Fiscal year ending August
Administrative costs as % of revenues 10.1%9.4%9.5%
Fundraising costs as % of donations 21.3%21.3%21.4%
Program cost coverage (%) 17.5%31.3%25.9%

Summary Financial Statements

All figures in $s
Donations 1,853,6901,944,7881,874,979
Goods in kind 484,205462,958591,373
Government funding 344,123287,369305,181
Business activities (net) 61,12763,5694,534
Special events 850,906912,503747,302
Investment income 28,39425,19531,687
Total revenues 3,622,4453,696,3823,555,056
Program costs 2,457,8732,267,2962,129,896
Grants 484,205462,958591,373
Administrative costs 361,497345,089332,957
Fundraising costs 575,953608,344560,781
Cash flow from operations (257,083)12,695(59,951)
Funding reserves 514,965854,167704,404
Note: Ci recognizes revenue in the year received. The adjustment for deferred revenue and deferred capital funding reduced revenues by $297k in F2014. Revenues for the social enterprise are reported net of expenses.

Comments added by the Charity:

The charity has provided these comments for a previous version. Updated comments may be provided shortly.

The Stop places great value on being accountable to all of its stakeholders, and believes Canadians should be able to access meaningful information that will help them make informed decisions about their charitable giving. While we support Charity Intelligence’s efforts to increase transparency and accountability in the charitable sector, we believe CI’s methodology is overly simplistic, and fails to reflect the complexity and value of the programs we provide. For this reason, we have chosen to pursue accreditation through Imagine Canada’s Standards Program.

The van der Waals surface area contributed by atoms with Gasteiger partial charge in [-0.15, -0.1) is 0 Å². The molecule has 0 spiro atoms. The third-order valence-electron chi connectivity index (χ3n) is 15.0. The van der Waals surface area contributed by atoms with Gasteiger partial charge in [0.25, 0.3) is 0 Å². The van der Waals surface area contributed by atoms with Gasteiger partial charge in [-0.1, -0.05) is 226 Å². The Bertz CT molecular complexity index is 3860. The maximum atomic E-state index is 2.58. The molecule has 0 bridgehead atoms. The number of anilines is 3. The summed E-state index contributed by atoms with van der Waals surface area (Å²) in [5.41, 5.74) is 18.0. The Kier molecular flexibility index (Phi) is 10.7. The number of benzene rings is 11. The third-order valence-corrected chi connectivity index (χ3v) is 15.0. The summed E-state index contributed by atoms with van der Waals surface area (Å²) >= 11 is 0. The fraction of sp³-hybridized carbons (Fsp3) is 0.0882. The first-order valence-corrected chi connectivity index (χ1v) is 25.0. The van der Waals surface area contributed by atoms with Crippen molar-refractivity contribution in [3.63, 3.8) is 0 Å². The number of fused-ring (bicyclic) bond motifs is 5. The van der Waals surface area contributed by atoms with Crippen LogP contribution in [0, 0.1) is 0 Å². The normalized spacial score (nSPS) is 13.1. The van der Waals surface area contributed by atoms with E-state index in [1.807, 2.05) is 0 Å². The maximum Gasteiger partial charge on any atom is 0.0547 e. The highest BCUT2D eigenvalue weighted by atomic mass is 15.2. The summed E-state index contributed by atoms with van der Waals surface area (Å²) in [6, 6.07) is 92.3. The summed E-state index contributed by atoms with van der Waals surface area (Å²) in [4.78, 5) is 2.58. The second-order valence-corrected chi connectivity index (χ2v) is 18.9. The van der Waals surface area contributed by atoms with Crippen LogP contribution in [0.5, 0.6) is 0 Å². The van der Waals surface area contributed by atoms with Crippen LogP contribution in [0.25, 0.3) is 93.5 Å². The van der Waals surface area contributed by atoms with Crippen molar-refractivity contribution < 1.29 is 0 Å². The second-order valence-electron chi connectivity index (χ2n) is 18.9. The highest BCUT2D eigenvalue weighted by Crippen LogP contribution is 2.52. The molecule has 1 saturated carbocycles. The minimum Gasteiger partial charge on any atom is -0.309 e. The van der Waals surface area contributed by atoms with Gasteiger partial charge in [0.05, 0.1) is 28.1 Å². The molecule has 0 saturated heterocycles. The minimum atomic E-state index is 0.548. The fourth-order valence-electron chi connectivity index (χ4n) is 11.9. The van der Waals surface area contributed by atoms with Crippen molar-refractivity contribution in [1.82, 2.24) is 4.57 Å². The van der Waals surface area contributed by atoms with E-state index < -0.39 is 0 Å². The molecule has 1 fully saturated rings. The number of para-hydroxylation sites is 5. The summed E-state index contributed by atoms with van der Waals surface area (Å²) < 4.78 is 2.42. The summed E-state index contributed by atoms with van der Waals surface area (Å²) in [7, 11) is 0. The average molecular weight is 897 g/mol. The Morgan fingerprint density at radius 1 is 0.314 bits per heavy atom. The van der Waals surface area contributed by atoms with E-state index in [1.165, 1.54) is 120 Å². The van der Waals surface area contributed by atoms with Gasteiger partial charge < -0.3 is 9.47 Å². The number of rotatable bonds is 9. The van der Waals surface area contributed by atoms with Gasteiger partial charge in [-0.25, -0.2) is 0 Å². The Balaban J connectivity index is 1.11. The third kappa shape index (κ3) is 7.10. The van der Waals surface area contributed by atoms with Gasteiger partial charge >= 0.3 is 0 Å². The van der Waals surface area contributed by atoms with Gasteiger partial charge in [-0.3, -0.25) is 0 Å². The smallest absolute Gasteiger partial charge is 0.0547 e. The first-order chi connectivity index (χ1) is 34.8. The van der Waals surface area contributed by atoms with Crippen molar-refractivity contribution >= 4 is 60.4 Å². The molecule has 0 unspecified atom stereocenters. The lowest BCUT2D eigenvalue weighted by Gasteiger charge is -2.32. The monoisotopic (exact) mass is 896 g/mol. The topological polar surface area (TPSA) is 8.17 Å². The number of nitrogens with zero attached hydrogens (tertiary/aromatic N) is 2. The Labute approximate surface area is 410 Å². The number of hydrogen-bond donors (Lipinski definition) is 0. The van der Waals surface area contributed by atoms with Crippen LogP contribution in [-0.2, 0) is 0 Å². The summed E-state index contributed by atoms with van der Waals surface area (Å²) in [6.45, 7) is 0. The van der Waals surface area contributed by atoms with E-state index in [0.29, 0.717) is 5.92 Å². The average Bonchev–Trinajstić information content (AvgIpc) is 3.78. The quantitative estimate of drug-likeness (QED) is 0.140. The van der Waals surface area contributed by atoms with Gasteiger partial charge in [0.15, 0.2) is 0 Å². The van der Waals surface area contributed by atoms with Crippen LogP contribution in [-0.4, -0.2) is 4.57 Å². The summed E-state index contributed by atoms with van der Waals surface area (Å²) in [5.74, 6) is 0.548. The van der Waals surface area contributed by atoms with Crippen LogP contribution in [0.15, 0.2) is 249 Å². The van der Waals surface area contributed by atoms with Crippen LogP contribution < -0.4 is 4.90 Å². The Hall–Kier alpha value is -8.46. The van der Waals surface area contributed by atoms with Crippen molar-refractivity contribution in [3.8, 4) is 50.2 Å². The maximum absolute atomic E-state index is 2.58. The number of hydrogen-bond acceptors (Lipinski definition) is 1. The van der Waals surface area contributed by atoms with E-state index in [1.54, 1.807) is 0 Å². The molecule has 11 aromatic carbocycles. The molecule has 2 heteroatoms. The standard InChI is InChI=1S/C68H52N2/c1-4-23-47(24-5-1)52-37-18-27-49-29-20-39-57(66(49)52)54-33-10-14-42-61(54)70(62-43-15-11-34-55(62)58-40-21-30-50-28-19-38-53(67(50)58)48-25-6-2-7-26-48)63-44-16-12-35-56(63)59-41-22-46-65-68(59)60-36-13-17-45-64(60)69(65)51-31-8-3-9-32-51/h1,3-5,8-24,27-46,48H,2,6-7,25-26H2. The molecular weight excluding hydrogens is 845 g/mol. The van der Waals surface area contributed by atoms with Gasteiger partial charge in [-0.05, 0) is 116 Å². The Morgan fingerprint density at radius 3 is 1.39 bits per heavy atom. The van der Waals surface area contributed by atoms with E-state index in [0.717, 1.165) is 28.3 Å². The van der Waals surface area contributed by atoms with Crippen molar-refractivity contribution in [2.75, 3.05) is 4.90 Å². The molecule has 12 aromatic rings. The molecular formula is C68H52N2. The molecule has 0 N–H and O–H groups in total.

We are always happy to respond to any queries about our organization and our programs. Our audited financial statements can be found on our website at

Comments on Charity Intelligence’s methodology

Cash vs. accrual basis:

Charity Intelligence uses the cash basis of accounting to arrive at the numbers in its Summarized Financial Statements section, which involves removing some of our non-cash transactions. The cash basis of accounting is not an accepted method for preparing financial statements. The Stop uses the accrual basis of accounting, as required by the Canada Revenue Agency (CRA) and International Financial Accounting Standards. We have calculated the following surpluses using the legally required and accepted accounting principles:

2011: $75,861

2010: $48,472

2009: $38,427

Funding reserves:

To calculate the funding reserve, Charity Intelligence totals the amount of cash, bank accounts and term deposits an organization has on hand at the end of the year. The Stop uses the working capital calculation to assess its reserves. In 2010, that number was $337,420. This metric starts with cash, bank accounts and term deposits, but reduces that number by the outstanding amounts owing to suppliers and employees, and the amount that is restricted by funders for specific purposes. We believe that working capital more accurately demonstrates how much money we would have left after we fulfilled our required financial obligations.